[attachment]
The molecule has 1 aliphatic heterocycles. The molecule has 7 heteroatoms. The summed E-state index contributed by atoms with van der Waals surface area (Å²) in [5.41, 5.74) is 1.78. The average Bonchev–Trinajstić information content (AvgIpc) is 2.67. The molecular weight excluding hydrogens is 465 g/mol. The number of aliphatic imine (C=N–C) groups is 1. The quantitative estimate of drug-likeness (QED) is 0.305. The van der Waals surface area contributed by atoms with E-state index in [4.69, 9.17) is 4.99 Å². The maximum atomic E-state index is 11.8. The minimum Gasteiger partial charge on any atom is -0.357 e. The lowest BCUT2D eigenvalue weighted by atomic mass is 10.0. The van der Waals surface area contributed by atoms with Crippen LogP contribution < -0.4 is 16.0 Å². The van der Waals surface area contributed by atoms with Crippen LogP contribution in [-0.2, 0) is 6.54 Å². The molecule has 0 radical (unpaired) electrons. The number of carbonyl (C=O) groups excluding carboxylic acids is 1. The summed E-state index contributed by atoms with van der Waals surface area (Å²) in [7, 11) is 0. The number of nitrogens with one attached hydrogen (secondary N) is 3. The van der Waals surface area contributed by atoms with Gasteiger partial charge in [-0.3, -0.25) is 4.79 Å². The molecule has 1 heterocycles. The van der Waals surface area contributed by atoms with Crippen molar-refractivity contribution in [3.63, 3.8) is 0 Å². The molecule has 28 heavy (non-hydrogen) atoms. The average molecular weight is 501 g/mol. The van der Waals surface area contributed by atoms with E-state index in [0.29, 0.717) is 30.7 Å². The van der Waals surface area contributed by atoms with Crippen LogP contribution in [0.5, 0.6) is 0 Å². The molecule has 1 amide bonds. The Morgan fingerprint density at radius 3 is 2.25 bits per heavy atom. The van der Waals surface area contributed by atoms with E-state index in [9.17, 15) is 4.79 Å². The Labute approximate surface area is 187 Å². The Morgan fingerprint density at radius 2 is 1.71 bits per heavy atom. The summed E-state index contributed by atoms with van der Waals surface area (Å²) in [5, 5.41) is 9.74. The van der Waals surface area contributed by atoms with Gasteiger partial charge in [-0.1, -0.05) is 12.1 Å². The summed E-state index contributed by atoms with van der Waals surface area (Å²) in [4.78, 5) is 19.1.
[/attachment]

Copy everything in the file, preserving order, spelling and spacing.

The molecule has 1 aliphatic heterocycles. The molecule has 7 heteroatoms. The summed E-state index contributed by atoms with van der Waals surface area (Å²) in [5.41, 5.74) is 1.78. The average Bonchev–Trinajstić information content (AvgIpc) is 2.67. The molecular weight excluding hydrogens is 465 g/mol. The number of aliphatic imine (C=N–C) groups is 1. The quantitative estimate of drug-likeness (QED) is 0.305. The van der Waals surface area contributed by atoms with E-state index in [4.69, 9.17) is 4.99 Å². The maximum atomic E-state index is 11.8. The minimum Gasteiger partial charge on any atom is -0.357 e. The lowest BCUT2D eigenvalue weighted by atomic mass is 10.0. The van der Waals surface area contributed by atoms with Crippen LogP contribution < -0.4 is 16.0 Å². The van der Waals surface area contributed by atoms with Crippen LogP contribution in [-0.2, 0) is 6.54 Å². The molecule has 0 radical (unpaired) electrons. The number of carbonyl (C=O) groups excluding carboxylic acids is 1. The summed E-state index contributed by atoms with van der Waals surface area (Å²) in [7, 11) is 0. The number of nitrogens with one attached hydrogen (secondary N) is 3. The van der Waals surface area contributed by atoms with Gasteiger partial charge in [-0.3, -0.25) is 4.79 Å². The molecule has 1 heterocycles. The van der Waals surface area contributed by atoms with Crippen molar-refractivity contribution in [3.63, 3.8) is 0 Å². The molecule has 28 heavy (non-hydrogen) atoms. The average molecular weight is 501 g/mol. The van der Waals surface area contributed by atoms with E-state index in [0.29, 0.717) is 30.7 Å². The van der Waals surface area contributed by atoms with Crippen LogP contribution in [0.5, 0.6) is 0 Å². The molecule has 1 amide bonds. The Morgan fingerprint density at radius 3 is 2.25 bits per heavy atom. The van der Waals surface area contributed by atoms with E-state index in [9.17, 15) is 4.79 Å². The Labute approximate surface area is 187 Å². The Morgan fingerprint density at radius 2 is 1.71 bits per heavy atom. The summed E-state index contributed by atoms with van der Waals surface area (Å²) in [5, 5.41) is 9.74. The van der Waals surface area contributed by atoms with Gasteiger partial charge in [-0.1, -0.05) is 12.1 Å². The summed E-state index contributed by atoms with van der Waals surface area (Å²) in [4.78, 5) is 19.1.